While The Kraft Heinz Company (NASDAQ:KHC) shareholders have had a good week with the stock up 3.0%, they shouldn't let their guards down. Even though stock prices were relatively low, insiders elected to sell US$3.0m worth of stock in the last year, which could indicate some expected downturn.
Although we don't think shareholders should simply follow insider transactions, we do think it is perfectly logical to keep tabs on what insiders are doing.
See our latest analysis for Kraft Heinz
The Last 12 Months Of Insider Transactions At Kraft Heinz
In the last twelve months, the biggest single sale by an insider was when the EVP, Global General Counsel, Rashida La Lande, sold US$1.2m worth of shares at a price of US$38.36 per share. That means that an insider was selling shares at around the current price of US$38.10. While we don't usually like to see insider selling, it's more concerning if the sales take place at a lower price. In this case, the big sale took place at around the current price, so it's not too bad (but it's still not a positive).
In the last year Kraft Heinz insiders didn't buy any company stock. You can see the insider transactions (by companies and individuals) over the last year depicted in the chart below. If you want to know exactly who sold, for how much, and when, simply click on the graph below!NasdaqGS:KHC Insider Trading Volume November 21st 2022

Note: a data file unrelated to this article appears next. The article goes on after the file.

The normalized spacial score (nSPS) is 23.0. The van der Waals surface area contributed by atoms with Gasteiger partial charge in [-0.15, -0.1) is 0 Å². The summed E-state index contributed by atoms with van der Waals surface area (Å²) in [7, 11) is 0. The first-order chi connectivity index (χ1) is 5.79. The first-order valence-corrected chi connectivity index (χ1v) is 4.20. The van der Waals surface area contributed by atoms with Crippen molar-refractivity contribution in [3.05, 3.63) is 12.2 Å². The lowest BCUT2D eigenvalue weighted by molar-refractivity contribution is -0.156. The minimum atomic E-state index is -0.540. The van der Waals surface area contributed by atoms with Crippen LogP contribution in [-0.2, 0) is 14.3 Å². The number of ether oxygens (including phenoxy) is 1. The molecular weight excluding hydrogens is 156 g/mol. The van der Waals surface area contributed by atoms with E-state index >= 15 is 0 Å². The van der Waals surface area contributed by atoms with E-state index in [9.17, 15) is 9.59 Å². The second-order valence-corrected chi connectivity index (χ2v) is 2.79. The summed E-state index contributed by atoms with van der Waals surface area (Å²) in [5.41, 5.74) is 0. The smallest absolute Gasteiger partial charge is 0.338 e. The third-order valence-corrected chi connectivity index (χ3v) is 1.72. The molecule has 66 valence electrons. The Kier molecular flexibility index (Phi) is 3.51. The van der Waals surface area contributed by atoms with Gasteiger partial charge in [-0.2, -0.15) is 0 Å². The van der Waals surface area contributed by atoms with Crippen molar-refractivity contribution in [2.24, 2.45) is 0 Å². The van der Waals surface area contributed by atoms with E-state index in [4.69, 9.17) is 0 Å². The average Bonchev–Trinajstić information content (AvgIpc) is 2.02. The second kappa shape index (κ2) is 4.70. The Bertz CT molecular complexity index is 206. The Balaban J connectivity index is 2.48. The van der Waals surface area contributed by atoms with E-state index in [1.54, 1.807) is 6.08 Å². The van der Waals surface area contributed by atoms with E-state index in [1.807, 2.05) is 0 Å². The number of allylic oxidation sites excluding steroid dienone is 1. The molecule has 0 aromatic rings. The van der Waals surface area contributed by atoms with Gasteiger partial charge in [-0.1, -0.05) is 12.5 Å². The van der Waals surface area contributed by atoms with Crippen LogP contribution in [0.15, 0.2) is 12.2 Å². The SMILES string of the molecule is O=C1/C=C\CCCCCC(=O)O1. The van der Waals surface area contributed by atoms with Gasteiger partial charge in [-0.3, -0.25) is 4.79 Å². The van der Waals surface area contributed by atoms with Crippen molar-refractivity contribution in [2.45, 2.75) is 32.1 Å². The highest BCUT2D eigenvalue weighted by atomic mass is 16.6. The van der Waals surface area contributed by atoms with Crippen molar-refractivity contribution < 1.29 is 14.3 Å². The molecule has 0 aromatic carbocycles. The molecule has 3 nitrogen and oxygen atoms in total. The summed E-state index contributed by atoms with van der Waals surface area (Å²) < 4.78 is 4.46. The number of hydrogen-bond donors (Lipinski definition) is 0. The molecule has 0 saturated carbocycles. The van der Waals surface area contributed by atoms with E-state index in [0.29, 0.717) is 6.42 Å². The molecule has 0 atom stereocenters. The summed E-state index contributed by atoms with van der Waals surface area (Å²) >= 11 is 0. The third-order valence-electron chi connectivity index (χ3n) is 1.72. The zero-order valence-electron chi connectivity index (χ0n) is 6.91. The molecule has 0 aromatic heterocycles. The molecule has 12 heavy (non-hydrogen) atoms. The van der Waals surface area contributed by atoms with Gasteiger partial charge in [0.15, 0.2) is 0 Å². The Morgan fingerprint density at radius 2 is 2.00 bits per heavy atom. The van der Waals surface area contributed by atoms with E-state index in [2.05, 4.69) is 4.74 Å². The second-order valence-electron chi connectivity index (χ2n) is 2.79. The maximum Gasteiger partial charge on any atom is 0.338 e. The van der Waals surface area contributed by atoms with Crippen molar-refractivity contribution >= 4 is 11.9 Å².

For those who like to find winning investments this free list of growing companies with recent insider purchasing, could be just the ticket.
For a common shareholder, it is worth checking how many shares are held by company insiders. I reckon it's a good sign if insiders own a significant number of shares in the company. Kraft Heinz insiders own about US$236m worth of shares (which is 0.5% of the company). I like to see this level of insider ownership, because it increases the chances that management are thinking about the best interests of shareholders.
So What Do The Kraft Heinz Insider Transactions Indicate?
There haven't been any insider transactions in the last three months -- that doesn't mean much. While we feel good about high insider ownership of Kraft Heinz, we can't say the same about the selling of shares. While we like knowing what's going on with the insider's ownership and transactions, we make sure to also consider what risks are facing a stock before making any investment decision. Case in point: We've spotted 3 warning signs for Kraft Heinz you should be aware of.
Of course, you might find a fantastic investment by looking elsewhere. So take a peek at this free list of interesting companies.
For the purposes of this article, insiders are those individuals who report their transactions to the relevant regulatory body. We currently account for open market transactions and private dispositions, but not derivative transactions.
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This article by Simply Wall St is general in nature. We provide commentary based on historical data and analyst forecasts only using an unbiased methodology and our articles are not intended to be financial advice. It does not constitute a recommendation to buy or sell any stock, and does not take account of your objectives, or your financial situation. We aim to bring you long-term focused analysis driven by fundamental data. Note that our analysis may not factor in the latest price-sensitive company announcements or qualitative material. Simply Wall St has no position in any stocks mentioned.